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Homework Help: Particle in a 1D potential V(x)

  1. Jan 13, 2016 #1
    1. The problem statement, all variables and given/known data
    There's a particle moving in a 1D potential V(x) with mass m. The particle's normalised wavefunction is ψ(x,t). Use the time dependent Schrodinger equation to show that ##\frac{\partial{\rho}}{\partial{t}} + \frac{\partial{j}}{\partial{x}} = 0##
    ##j(x,t) = -\frac{i\hbar}{2m}(\psi^{*} \frac{\partial{\psi}}{\partial{x}} - \psi \frac{\partial{\psi}}{\partial{x}})##

    I also have to show that j(x,t) is real. All I know about j is that it has to be equal to the magnitude of ψ(x,t)##^{2}##.

    2. Relevant equations
    Time dependent Schrodinger equation:
    ##i\hbar \frac{\partial{\psi}}{\partial{t}} = -\frac{\hbar^{2}}{2m} \frac{\partial^{2}{\psi}}{\partial{x^2}} + V(x) \psi##

    The probability density ρ = |ψ(x,t)|^2 or ψψ*.

    3. The attempt at a solution
    I'm having a bit of trouble with the calculus element. Pretty sure I'm differentiating wrong AND integrating wrong, but anyway, here's what I got:
    First I thought I'd calculate ##\frac{\partial{j}}{\partial{x}}## since j is given. I got

    Then I thought I would solve the Schrodinger equation. But (and I know this isn't exactly a good reason) the question is only worth five marks! Which makes me think that I might not have to solve the Schrodinger equation. And I wouldn't actually know how to solve it anyway...

    So is my first calculation right? And do I need to solve the Schrodinger equation in order to answer this question? If I do... how do I do it??
    Last edited: Jan 13, 2016
  2. jcsd
  3. Jan 13, 2016 #2
    Why do you think solving the Schrodinger equation would be useful? Besides, it is not possible to solve the Schrodinger equation in closed form for general [itex]V(x)[/itex]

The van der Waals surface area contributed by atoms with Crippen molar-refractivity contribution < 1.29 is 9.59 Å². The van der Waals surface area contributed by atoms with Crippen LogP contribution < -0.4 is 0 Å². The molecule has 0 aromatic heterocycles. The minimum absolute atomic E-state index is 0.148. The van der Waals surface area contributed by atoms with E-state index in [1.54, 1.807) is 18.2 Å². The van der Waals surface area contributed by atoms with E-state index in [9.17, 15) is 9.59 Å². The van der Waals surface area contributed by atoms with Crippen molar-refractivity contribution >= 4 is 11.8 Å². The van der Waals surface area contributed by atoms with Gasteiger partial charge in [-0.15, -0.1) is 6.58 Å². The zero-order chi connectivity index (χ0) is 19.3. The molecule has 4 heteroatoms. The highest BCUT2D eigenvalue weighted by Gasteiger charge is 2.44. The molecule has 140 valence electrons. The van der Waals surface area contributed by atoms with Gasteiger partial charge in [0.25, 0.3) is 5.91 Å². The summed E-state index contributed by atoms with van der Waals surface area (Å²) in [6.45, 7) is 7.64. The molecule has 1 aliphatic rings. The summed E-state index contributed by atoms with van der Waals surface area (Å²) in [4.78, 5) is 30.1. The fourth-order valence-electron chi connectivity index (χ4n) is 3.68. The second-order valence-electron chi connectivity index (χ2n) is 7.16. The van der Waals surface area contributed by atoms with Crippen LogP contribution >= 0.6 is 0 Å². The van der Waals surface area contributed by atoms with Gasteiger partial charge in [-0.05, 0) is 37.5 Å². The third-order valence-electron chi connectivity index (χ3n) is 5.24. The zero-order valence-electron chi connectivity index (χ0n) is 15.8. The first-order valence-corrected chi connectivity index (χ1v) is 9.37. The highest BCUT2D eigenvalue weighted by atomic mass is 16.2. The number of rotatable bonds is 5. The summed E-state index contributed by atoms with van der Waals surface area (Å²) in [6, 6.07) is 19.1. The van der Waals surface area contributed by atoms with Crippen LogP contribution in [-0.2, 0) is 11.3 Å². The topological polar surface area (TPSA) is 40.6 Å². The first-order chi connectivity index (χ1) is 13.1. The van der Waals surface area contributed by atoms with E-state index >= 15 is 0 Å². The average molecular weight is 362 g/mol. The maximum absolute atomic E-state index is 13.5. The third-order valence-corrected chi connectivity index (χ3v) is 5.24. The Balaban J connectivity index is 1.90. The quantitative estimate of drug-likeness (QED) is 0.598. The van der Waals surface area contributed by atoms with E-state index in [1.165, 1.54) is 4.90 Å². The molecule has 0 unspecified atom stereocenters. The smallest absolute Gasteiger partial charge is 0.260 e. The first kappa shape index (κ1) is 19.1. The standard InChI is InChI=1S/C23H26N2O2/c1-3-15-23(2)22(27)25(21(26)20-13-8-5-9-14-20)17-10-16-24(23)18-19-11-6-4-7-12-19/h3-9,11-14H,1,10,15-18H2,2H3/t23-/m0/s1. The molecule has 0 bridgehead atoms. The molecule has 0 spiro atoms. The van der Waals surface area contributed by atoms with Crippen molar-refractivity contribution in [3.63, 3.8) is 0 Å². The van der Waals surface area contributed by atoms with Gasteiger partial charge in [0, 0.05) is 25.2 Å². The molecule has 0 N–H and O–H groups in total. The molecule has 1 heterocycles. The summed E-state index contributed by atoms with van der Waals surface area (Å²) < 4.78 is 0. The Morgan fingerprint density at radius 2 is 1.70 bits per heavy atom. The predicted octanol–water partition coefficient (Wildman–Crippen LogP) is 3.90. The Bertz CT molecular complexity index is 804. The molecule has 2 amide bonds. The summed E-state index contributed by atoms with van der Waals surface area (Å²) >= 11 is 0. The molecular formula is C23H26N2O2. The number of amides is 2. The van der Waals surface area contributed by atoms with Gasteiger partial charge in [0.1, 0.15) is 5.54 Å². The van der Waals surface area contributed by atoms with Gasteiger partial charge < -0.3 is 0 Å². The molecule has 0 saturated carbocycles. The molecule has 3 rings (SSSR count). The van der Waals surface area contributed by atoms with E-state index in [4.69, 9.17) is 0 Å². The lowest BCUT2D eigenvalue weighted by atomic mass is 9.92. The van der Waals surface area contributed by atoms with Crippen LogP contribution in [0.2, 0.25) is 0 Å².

There is a mistake in your expression for the current density. There should be a complex conjugation on the second term: [tex]j(x,t) \equiv -\frac{i\hbar}{2m} \left(\psi^{*} \partial_{x} \psi - \psi \partial_{x} \psi^{*} \right)[/tex]
    Calculating [itex]\partial_{x} j(x,t)[/itex] is a good place to start - do correct the complex conjugation mistakes though.
    Have you tried calculating [itex]\partial_{t} \rho[/itex]?
  4. Jan 13, 2016 #3
    So it represents current density! Interesting. OK, I'll sort out the conjugation mistakes - if I add the *, should it be correctly differentiated though?

    I have tried calculating ρ for a start, but pretty unsuccessfully. I think I broke some rules along the way, while trying to solve the schrodinger equation, the potential was still in the equation at the end. I'll post where I got to...
  5. Jan 13, 2016 #4
    So corrected version for partial derivative of j: ##-\frac{i\hbar}{2m}(\psi^{*}\frac{\partial^{2}{\psi}}{\partial{x^2}}+\frac{\partial{\psi^{*}}}{\partial{x}}\frac{\partial{\psi}}{\partial{x}}-\psi\frac{\partial^{2}{\psi^{*}}}{\partial{x^2}}-\frac{\partial{\psi}}{\partial{x}}\frac{\partial{\psi^{*}}}{\partial{x}})##
  6. Jan 13, 2016 #5
    As for ##\rho##, actually I know my method was wrong. I made ∂Ψ/∂t the subject and then integrated. I don't know how to solve the Schrodinger equation, so I can't find ##\rho##.
  7. Jan 13, 2016 #6
    You don't need to solve the Schrodinger equation to "find" [itex]\rho[/itex].
    [tex]\partial_{t} (\psi^{*}\psi) = \psi \partial_{t} \psi^{*} + \psi^{*} \partial_{t} \psi[/tex]
    Now, use the Schrodinger equation to replace [itex]\partial_{t} \psi^{*} [/itex] and [itex]\partial_{t} \psi[/itex]
  8. Jan 15, 2016 #7
    Got it, thank you!
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